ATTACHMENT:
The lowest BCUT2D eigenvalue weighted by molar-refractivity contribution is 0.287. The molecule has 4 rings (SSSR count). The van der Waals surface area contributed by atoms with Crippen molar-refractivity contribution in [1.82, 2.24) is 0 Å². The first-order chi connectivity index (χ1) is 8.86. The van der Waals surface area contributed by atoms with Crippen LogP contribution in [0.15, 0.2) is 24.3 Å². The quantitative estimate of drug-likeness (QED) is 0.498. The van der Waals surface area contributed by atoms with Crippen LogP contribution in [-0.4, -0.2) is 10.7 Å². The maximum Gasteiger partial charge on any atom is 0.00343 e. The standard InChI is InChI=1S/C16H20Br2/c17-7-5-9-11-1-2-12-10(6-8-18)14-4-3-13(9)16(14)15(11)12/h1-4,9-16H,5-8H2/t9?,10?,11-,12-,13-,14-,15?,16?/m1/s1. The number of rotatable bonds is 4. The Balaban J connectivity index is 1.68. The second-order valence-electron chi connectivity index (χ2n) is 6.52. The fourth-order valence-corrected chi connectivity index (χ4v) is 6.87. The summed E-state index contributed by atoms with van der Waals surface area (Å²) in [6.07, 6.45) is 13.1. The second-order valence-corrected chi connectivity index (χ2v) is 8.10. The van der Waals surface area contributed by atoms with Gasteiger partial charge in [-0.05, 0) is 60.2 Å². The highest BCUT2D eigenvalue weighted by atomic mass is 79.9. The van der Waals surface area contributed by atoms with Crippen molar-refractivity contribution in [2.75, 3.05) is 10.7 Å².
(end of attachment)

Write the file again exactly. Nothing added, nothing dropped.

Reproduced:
The lowest BCUT2D eigenvalue weighted by molar-refractivity contribution is 0.287. The molecule has 4 rings (SSSR count). The van der Waals surface area contributed by atoms with Crippen molar-refractivity contribution in [1.82, 2.24) is 0 Å². The first-order chi connectivity index (χ1) is 8.86. The van der Waals surface area contributed by atoms with Crippen LogP contribution in [0.15, 0.2) is 24.3 Å². The quantitative estimate of drug-likeness (QED) is 0.498. The van der Waals surface area contributed by atoms with Crippen LogP contribution in [-0.4, -0.2) is 10.7 Å². The maximum Gasteiger partial charge on any atom is 0.00343 e. The standard InChI is InChI=1S/C16H20Br2/c17-7-5-9-11-1-2-12-10(6-8-18)14-4-3-13(9)16(14)15(11)12/h1-4,9-16H,5-8H2/t9?,10?,11-,12-,13-,14-,15?,16?/m1/s1. The number of rotatable bonds is 4. The Balaban J connectivity index is 1.68. The second-order valence-electron chi connectivity index (χ2n) is 6.52. The fourth-order valence-corrected chi connectivity index (χ4v) is 6.87. The summed E-state index contributed by atoms with van der Waals surface area (Å²) in [6.07, 6.45) is 13.1. The second-order valence-corrected chi connectivity index (χ2v) is 8.10. The van der Waals surface area contributed by atoms with Gasteiger partial charge in [-0.05, 0) is 60.2 Å². The highest BCUT2D eigenvalue weighted by atomic mass is 79.9. The van der Waals surface area contributed by atoms with Crippen molar-refractivity contribution in [2.75, 3.05) is 10.7 Å².